From the surface, the 1920 x1200 8-inch Aquila tablet, made in partnership with hardware company Flextronics, looks a lot like a the Project Tango hardware we saw earlier this year. It's got a 13 megapixel color camera and a IR camera for depth sensing that's enabled by a built-in IR flash. When combined with very detailed motion sensing information, the the data from these cameras, can be used to create extraordinarily detailed 3D maps of the world around you in real-time. Imagine flashing the tablet over a scene and immediately having a 3D picture you can interact with.
But according to Mantis, Aquila is different from Tango in important ways. Google's super-powerful tablet was loaded with hardware designed for 3D mapping in some very specific use-cases, like capturing a detailed 3D picture of the dimensions of a building in more or less real-time. To do it, Google used some fancy tech like Nvidia's Tegra K processor and a hodgepodge of tech from a long list of 3D imaging startups
By contrast, the the Aquila tablet uses the same Snapdragon 801 processor found in most flagship phones. Everything from the processor to the cameras is hardware you can buy off the shelf. Rather than close off possibilities to developers by incorporating a lot of proprietary or specialized tech, Mantis hopes to leave more options open.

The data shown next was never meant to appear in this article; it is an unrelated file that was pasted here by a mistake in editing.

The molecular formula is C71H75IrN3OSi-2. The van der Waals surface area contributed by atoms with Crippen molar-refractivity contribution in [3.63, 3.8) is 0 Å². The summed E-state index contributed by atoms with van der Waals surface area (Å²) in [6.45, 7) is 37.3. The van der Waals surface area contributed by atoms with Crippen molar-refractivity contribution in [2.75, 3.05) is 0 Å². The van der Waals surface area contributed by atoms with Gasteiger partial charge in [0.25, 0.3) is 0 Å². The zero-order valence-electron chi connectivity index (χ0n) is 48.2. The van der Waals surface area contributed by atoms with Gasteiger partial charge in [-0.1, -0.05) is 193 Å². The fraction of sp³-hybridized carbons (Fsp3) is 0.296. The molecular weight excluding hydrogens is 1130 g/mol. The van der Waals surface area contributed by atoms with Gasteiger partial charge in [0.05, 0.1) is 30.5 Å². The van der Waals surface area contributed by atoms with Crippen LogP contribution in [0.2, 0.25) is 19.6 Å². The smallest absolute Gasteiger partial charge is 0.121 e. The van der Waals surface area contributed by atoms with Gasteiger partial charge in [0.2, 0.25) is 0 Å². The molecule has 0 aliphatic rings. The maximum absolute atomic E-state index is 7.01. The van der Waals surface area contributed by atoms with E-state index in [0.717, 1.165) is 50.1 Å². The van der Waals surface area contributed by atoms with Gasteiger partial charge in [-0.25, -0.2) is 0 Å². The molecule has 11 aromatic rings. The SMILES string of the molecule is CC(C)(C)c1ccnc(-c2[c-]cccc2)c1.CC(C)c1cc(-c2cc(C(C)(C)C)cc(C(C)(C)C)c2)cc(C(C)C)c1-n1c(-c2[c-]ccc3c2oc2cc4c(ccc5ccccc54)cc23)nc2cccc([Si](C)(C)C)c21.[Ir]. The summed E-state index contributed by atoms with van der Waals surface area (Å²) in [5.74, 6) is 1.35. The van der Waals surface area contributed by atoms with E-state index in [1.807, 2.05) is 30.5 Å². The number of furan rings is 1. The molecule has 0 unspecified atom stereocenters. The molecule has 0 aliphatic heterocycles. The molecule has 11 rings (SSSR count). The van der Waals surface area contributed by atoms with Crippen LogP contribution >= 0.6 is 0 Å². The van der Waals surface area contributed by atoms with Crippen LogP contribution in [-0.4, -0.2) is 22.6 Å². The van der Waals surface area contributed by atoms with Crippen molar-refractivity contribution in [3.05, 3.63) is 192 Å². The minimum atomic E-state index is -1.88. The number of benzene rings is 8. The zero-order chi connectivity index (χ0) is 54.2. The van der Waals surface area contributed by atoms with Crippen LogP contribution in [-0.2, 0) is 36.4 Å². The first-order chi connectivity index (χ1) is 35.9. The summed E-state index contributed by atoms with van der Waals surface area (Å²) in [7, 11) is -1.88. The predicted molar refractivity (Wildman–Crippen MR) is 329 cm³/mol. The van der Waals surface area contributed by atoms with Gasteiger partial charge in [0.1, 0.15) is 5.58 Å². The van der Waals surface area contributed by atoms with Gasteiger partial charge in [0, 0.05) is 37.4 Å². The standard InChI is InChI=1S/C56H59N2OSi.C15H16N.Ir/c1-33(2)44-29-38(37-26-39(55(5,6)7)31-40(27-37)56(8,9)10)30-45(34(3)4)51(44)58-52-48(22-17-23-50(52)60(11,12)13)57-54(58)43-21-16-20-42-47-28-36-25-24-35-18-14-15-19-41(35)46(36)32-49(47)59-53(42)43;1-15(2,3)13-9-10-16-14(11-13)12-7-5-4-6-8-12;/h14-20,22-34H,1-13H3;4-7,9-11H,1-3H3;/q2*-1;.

To that end, Mantis is opening up its own tech and giving developers very low-level access to the tablet's 3D mapping powers with its M4VD camera control SDK, and its M4VD processing engine. The goal is to try to become the open-standard platform developers use to build technology for 3D mapping. Looking forward, the OEM-ready development tablet will be ready by the end of the year. By the middle of 2015, Mantis says there will be consumer hardware available that uses its 3D tech.
What exactly is all of this good for? Well, this is where the Mantis developers get heady and start talking about a future where user-generated goes from basic 2D snapshots and videos to immersive 3D worlds. But there's nothing too concrete to show because the tech is so new.
But to be fair to Mantis' ambitions, much of what virtual reality concepts like Oculus Rift are missing is really good content. Mantis showed us some of its on-the-fly rendering of a 3D world in a Google Cardboard-like VR headset using just a Samsung Galaxy S5. In the demo, I could look around speeding convertible with the top down. It wasn't perfect, but it was amazing that I was looking at immersive content that was being rendered in real-time on just a mobile chipset.
If VR catches on, we're going to need that kind of power. Mantis' Aquila tablet is just for developers now, but it could realistically be one of the missing pieces to building out an ecosystem of immersive 3D content—especially if Mantis' open technology policy can help build an enthusiastic community of developers who want to use it.